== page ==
Architecture Monday

I have a bit of a love/hate relationship with masonry and brick.  The banal, everywhere, front-façade-only, use of brick veneer on a generic house, well… that can go jump in a lake.  But highly expressive, truthfully used, rich textured brick, made even better when it’s got history and patina?  From what I’ve posted before on this blog, I think it’s quite clear that I’m totally into that.

This one can’t fulfill the history and patina part, but no matter; feast your eyes on this beauty!

If there was a picture needed for “expressive brick”, this, without a doubt, would fit the bill perfectly.  There’s so much going on, it’s hard to know where to begin.  A reinterpretation of a traditional fortress, it’s got inward-canted walls, rounded (or not!) corners, a dark stone base that rises into a vibrant brick top, bits of stone or brick that jut out or are recessed inward, and it culminates with arching brick latticeworks that top it off like a crown.  All this then further punctuated by patterned concrete boxes that poke out to form rooms or balconies.  It’s exquisite.

And it gets even better within.  Formed around a central shaft and stair, the different levels spiral upwards, creating numerous courtyards and porches and allowing nearly all parts of the house to be visually connected to each other.  The latticed stone and brick are left exposed inside, often further articulated and accentuated to provide a rich backdrop and a sense of solidity.  Best of all is the quality of light, sifting through the openings and lattices in ways both dramatic and serene.

Can this get much better?  How about yes;  the openings were not arbitrary and were instead designed with the venturi effect in mind to naturally cool and ventilate the house, and the roof collects water in a traditional kund and stores the excess in a cistern.  It’s designed to be a part of the world, not apart from it.

Needless to say, great stuff.  A wonderful piece of work.

The Gadi House by  PMA madhushala

Architecture Monday

The Olympics will get underway this coming Friday, and the new stadium is more than ready… to be mostly empty, devoid of just about all visitors.  It’ll be a surreal thing to watch, for sure. But let’s take a moment to check out the stadium itself, and it’s kinda nice, using lots of wood and taking inspiration from the vernacular overhangs to create a series of verandas that also boast edge gardens.  It seems inviting enough.

Doubly nicely, these verandahs and the roof (whose opening is deliberately asymmetrical to enhance this effect) have been designed to funnel natural ventilation through the structure and reduce the AC loads.  So that’s cool too (pun semi-intended).

Stadiums tend to be stadiums, but this one does some work to help keep it from being nothing but an imposing oval.  Time will tell if this one will find enough life post-olympics to become part of the city’s fabric.

The Japan National Stadium by Taisei Corporation + AZUSA SEKKEI + Kengo Kuma & Associates

Architecture Monday

When I visited the Nakagin Capsule Tower in Tokyo a few years ago, it was in pretty bad shape, bad enough that netting was arrayed over the whole thing to catch any parts that might fall off.  A somewhat undignified ‘end’ for an interesting experiment: to create a type of building with “capsules” that could be attached to a central core, with the intent that each could be replaced or exchanged when necessary.  Part of a movement called “Metabolism”, named after the biological idea, it aimed to allow buildings to grow, mutate, evolve, and return to components to begin the cycle anew.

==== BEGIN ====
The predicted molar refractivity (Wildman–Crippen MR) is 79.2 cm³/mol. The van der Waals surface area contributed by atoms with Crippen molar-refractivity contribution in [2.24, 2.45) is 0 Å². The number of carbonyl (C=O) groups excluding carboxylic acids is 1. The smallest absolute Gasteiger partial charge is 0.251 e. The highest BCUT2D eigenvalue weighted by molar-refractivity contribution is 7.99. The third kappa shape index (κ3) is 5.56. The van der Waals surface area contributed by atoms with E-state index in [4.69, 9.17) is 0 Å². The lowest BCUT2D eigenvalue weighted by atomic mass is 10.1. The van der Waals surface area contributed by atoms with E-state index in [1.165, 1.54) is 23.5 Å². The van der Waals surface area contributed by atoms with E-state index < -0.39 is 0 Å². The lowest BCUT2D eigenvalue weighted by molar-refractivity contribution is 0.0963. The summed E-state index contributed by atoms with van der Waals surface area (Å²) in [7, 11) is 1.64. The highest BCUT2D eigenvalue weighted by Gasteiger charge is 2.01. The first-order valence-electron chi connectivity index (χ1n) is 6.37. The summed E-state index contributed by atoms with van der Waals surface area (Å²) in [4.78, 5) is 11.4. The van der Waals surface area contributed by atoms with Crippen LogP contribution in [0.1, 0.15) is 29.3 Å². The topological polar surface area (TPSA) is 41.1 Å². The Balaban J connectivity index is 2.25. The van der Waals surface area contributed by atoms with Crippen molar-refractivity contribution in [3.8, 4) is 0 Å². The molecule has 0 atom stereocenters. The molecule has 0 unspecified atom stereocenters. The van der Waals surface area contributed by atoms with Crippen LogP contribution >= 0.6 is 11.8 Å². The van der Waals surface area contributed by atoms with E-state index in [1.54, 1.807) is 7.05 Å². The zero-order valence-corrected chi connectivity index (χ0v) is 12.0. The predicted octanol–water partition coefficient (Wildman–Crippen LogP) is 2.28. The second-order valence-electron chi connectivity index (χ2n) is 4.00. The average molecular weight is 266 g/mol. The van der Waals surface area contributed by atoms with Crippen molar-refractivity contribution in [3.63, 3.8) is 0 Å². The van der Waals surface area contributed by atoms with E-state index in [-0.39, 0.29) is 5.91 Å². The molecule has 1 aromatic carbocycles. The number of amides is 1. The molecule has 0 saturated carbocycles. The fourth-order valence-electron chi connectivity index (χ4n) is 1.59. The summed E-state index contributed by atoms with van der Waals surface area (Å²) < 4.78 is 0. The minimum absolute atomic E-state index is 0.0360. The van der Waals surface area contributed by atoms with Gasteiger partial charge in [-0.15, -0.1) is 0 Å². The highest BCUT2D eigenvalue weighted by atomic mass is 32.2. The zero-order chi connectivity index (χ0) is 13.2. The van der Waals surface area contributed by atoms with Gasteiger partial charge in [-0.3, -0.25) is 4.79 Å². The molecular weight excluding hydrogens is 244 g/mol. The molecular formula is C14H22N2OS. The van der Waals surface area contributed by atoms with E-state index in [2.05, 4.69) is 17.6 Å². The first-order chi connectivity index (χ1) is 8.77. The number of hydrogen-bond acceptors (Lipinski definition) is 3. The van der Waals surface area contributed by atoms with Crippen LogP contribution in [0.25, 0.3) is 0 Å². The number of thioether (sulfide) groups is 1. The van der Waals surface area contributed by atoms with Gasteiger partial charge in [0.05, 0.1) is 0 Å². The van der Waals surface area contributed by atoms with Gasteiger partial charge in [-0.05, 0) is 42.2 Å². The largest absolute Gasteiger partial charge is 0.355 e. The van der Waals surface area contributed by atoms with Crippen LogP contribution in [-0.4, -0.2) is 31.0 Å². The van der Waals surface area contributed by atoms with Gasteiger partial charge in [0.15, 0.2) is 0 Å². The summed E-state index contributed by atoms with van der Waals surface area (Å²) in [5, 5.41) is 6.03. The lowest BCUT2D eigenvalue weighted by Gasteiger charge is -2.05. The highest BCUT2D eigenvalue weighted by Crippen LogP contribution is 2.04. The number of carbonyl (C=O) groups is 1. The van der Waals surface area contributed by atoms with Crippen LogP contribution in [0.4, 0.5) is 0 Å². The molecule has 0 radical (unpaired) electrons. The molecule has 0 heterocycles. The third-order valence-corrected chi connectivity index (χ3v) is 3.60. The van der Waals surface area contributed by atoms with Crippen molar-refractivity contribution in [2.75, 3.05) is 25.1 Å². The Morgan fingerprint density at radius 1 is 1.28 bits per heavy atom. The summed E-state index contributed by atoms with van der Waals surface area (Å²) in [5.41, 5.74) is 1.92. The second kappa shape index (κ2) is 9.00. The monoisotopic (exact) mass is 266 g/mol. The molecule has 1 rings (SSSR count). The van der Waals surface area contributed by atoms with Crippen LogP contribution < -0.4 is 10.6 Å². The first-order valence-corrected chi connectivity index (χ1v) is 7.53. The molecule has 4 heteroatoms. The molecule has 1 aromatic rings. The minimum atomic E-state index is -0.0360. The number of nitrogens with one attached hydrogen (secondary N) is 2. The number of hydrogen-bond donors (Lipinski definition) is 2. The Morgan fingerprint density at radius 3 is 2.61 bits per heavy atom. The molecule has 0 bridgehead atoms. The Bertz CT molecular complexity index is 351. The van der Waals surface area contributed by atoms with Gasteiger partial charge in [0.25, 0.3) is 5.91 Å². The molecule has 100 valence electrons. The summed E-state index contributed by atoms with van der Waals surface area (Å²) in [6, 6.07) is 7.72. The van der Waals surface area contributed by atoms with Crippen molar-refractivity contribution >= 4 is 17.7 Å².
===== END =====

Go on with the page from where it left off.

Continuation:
For Nakagin, the units were intended as apartments for businessmen, and as such each came complete as an entirely self-contained room, with cabinets and more along one side (including hyper-modern amenities like a reel-to-reel tape deck!), a bed below the bed, and a lavatory along the other side.  It was a nifty concept, but one that clearly didn’t take off (likely, in part, due to the difficulty of replacing a unit in the middle of a stack without somehow removing the others), and with time, unfortunately, it deteriorated enough that it became a structural hazard to occupy, leaving much of it vacant.  Demolition was a threat, despite its nifty looking nature and architectural significance.

BUT!  In a most delicious ‘third’ option, the tower will come down, but in a way that honours its initial intent: the modules will be detached and be regenerated to live on as independent accommodation (with some to become museum exhibits).  It’s metabolism in action, with the units not turned into trash and instead able to be renovated and find new life elsewhere.

It’s still a bit of a loss, losing the beauty of the sculptural assemblage (and no word I’ve found on what’ll happen to the central spikes, though I imagine those will be torn down), but compared to the complete wrecking ball it’s a much cooler (and sustainable + possibility laden) alternative.

Nakagin Capsule Tower by Kisho Kurokawa.

Architecture Monday

Ok, I’m pre-inclined to like this building.  While it’s a mountaineering centre, with what seems to be some museum functions too, my main inclination comes from its main tall spike:  it’s a climbing gym.

Plenty to like here… sculptural design that fits its function within, with a skin pattern that reminds of the nearby mountains, and with a number of lovely little spatial vignettes inside.  The only boo for me is the climbing wall itself – it seems a bit plain to my eyes.

Overall, this is one cool building.  Nice work.

The Norwegian Mountaineering Centre by Reiulf Ramstad Arkitekter.

Architecture Monday

Perched on a narrow mountain plateau in Nepal, this radio station rocks.  As in it is made of rock.  As in it is made of the very rock that surrounds and is part of the site.  Except for a few concrete columns, nearly everything is very craftily made of rock.